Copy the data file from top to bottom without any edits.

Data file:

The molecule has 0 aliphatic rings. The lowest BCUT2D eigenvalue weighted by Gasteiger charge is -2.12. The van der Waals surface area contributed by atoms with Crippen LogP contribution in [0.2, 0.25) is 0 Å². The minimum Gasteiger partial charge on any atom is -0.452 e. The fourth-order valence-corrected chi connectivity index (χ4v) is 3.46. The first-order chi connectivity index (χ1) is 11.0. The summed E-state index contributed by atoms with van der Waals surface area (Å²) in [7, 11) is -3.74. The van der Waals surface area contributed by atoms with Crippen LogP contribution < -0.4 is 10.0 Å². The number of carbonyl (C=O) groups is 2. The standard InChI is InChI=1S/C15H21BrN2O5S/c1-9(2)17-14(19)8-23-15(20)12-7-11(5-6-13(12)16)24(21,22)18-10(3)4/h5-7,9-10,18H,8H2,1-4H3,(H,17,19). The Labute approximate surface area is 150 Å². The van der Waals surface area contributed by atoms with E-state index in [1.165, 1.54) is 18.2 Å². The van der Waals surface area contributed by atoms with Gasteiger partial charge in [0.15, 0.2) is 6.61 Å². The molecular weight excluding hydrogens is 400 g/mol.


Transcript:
The molecule has 0 aliphatic rings. The lowest BCUT2D eigenvalue weighted by Gasteiger charge is -2.12. The van der Waals surface area contributed by atoms with Crippen LogP contribution in [0.2, 0.25) is 0 Å². The minimum Gasteiger partial charge on any atom is -0.452 e. The fourth-order valence-corrected chi connectivity index (χ4v) is 3.46. The first-order chi connectivity index (χ1) is 11.0. The summed E-state index contributed by atoms with van der Waals surface area (Å²) in [7, 11) is -3.74. The van der Waals surface area contributed by atoms with Crippen LogP contribution < -0.4 is 10.0 Å². The number of carbonyl (C=O) groups is 2. The standard InChI is InChI=1S/C15H21BrN2O5S/c1-9(2)17-14(19)8-23-15(20)12-7-11(5-6-13(12)16)24(21,22)18-10(3)4/h5-7,9-10,18H,8H2,1-4H3,(H,17,19). The Labute approximate surface area is 150 Å². The van der Waals surface area contributed by atoms with E-state index in [1.165, 1.54) is 18.2 Å². The van der Waals surface area contributed by atoms with Gasteiger partial charge in [0.15, 0.2) is 6.61 Å². The molecular weight excluding hydrogens is 400 g/mol.